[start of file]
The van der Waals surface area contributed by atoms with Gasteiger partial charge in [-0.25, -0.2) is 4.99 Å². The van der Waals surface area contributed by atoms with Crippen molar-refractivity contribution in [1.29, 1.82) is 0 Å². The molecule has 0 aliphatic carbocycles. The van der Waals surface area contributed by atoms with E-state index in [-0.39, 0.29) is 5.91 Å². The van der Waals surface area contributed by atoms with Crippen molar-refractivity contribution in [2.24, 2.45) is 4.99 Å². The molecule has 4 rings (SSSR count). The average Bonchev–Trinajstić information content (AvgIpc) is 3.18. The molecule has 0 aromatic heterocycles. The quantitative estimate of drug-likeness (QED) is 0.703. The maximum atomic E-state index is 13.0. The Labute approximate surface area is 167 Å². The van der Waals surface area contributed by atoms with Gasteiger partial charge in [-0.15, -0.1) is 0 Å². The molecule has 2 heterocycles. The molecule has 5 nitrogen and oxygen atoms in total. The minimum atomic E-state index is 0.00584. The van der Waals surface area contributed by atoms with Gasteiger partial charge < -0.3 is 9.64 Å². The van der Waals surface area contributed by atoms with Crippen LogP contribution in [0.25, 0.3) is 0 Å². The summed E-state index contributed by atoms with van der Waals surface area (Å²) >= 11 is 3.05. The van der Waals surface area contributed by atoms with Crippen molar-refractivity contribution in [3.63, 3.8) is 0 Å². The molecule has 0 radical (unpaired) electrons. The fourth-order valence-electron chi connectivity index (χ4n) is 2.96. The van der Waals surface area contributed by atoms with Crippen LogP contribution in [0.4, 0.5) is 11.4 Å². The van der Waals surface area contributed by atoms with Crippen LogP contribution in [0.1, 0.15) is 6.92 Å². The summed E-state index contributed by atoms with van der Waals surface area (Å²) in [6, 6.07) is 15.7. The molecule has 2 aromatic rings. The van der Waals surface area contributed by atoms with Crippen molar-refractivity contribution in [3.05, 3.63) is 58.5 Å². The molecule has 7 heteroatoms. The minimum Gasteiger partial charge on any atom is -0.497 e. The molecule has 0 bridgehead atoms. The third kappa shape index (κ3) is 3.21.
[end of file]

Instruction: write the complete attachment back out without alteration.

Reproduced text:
The van der Waals surface area contributed by atoms with Gasteiger partial charge in [-0.25, -0.2) is 4.99 Å². The van der Waals surface area contributed by atoms with Crippen molar-refractivity contribution in [1.29, 1.82) is 0 Å². The molecule has 0 aliphatic carbocycles. The van der Waals surface area contributed by atoms with E-state index in [-0.39, 0.29) is 5.91 Å². The van der Waals surface area contributed by atoms with Crippen molar-refractivity contribution in [2.24, 2.45) is 4.99 Å². The molecule has 4 rings (SSSR count). The average Bonchev–Trinajstić information content (AvgIpc) is 3.18. The molecule has 0 aromatic heterocycles. The quantitative estimate of drug-likeness (QED) is 0.703. The maximum atomic E-state index is 13.0. The Labute approximate surface area is 167 Å². The van der Waals surface area contributed by atoms with Gasteiger partial charge in [-0.15, -0.1) is 0 Å². The molecule has 2 heterocycles. The molecule has 5 nitrogen and oxygen atoms in total. The minimum atomic E-state index is 0.00584. The van der Waals surface area contributed by atoms with Gasteiger partial charge < -0.3 is 9.64 Å². The van der Waals surface area contributed by atoms with Crippen LogP contribution in [0.25, 0.3) is 0 Å². The summed E-state index contributed by atoms with van der Waals surface area (Å²) >= 11 is 3.05. The van der Waals surface area contributed by atoms with Crippen molar-refractivity contribution in [3.63, 3.8) is 0 Å². The molecule has 0 radical (unpaired) electrons. The fourth-order valence-electron chi connectivity index (χ4n) is 2.96. The van der Waals surface area contributed by atoms with Crippen LogP contribution in [0.4, 0.5) is 11.4 Å². The van der Waals surface area contributed by atoms with Crippen LogP contribution in [0.1, 0.15) is 6.92 Å². The summed E-state index contributed by atoms with van der Waals surface area (Å²) in [6, 6.07) is 15.7. The molecule has 2 aromatic rings. The van der Waals surface area contributed by atoms with Crippen molar-refractivity contribution in [3.05, 3.63) is 58.5 Å². The molecule has 7 heteroatoms. The minimum Gasteiger partial charge on any atom is -0.497 e. The molecule has 0 bridgehead atoms. The third kappa shape index (κ3) is 3.21.